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Euology for Elliot Lippin

Euology for Elliot Lippin
January 31, 2007
By Sam Lippin

How do I eulogize the man with the golden tongue, the chosen one who could extemporaneously bring an audience to tears and inspire the best in us all. This is the toughest task I’ve ever had to face and I can’t promise you I will get through it without a tear or two or a thousand, and  yet these words flow so easily. It’s easy to say nice things about the man who’s been my hero since I was in diapers, staring up at his strikingly handsome face, a man who broke the stereotype that beauty is only skin deep. Elliot was not perfect but he did not have a mean bone in his body. A man of steely determination, perhaps a little scary to a bunch of silly kids who did not understand his intensity and the battles he was constantly waging, for Elliot truly was a warrior, always fighting the good fight, searching for the truth and always on the side of the underdog, against all odds. I always knew in my heart that in the heat of battle Elliot could be counted on, the leader of the pack, the guy you wanted on your team. You did not dare mess with him. Steel on the outside, an idealistic soft touch on the inside. If I may quote his neurosurgeon Dr. Mark Billsky of Memorial Sloan Kettering, “One of the great men of the world”.

Intellectual, truly original thinker, gifted athlete, philanthropist, man about town, serious and silly, stubborn and fiercely independent, he died like he lived, on his own terms, on his feet until the bitter end. He was standing up to use the bathroom Saturday evening, an act of Herculean strength and will power, and he died on Monday morning. Joking, kibitzing, and singing to the end, never a complaint or harsh word to anyone.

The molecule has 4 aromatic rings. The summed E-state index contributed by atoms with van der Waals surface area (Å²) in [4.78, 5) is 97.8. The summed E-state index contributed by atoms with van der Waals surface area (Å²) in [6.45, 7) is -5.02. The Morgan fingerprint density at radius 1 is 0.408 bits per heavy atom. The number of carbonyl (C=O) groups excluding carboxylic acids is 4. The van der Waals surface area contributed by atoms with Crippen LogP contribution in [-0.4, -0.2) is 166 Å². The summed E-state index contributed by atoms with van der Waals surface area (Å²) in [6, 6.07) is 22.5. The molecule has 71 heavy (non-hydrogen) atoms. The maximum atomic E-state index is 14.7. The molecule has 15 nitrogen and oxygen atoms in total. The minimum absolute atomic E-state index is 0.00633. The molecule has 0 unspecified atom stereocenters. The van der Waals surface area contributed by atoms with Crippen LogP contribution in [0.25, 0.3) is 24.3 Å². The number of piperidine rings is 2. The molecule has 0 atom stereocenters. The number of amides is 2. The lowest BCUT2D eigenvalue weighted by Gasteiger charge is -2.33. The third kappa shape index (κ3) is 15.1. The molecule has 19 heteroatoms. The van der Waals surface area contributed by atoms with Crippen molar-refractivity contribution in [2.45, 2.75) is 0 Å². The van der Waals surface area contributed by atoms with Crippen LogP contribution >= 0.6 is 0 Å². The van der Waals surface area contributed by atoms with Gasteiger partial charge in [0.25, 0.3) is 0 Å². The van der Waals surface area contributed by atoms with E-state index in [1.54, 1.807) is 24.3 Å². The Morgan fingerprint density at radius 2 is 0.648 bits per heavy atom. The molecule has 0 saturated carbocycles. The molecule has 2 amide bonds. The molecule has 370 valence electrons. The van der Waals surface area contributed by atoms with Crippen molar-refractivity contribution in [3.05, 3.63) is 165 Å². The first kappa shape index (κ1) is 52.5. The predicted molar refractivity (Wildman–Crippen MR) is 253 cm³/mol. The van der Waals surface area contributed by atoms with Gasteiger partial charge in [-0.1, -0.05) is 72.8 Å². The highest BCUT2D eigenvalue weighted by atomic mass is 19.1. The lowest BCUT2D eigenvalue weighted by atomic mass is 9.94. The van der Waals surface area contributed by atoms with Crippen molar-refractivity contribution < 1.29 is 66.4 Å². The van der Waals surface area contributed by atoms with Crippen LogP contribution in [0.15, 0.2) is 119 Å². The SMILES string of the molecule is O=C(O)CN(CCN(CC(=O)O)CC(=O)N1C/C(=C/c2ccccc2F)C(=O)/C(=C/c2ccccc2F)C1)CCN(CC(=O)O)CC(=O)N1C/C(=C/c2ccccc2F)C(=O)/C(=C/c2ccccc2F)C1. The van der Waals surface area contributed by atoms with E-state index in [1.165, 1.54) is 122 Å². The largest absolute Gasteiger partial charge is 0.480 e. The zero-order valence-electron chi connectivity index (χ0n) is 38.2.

Sweet, sweet Elliot, we will miss you terribly, the world is a far worse place without you. You’ve left a deep whole in all our hearts, as deep as the deep blue sea that you loved so much. And yet I’m filled with joy at your memory, the memory of the amazing times we had together as father and son, the amazing vision you shared with us all.

Skiing from dawn to dusk, (-)20 degrees or howling snowstorms from the top of Killington or Ajax Mountain in Aspen, nothing, certainly not weather would stop you, and always 3 little ducklings following behind singing, laughing, frostbite on our feet and faces, peeing in our pants to get that one last run in. Your arthritic, painful, laughable knees never stood in your way. Your strength, athleticism, and determination made you an expert skier who didn’t flinch at the double black diamond Plunge run on the face of Telluride Mountain, a run that had my heart in my throat. I know your soul has been set free and you are back out in Aspen with nothing but perfect powder days for eternity. Enjoy it, you’ve earned it. And please Dad, if you can get me 12 inches of fresh untracked powder for our ski trip to Utah President’s week, I promise you will be with me on every run. Marathon runner, tennis aficionado, basketball fiend, you did it all.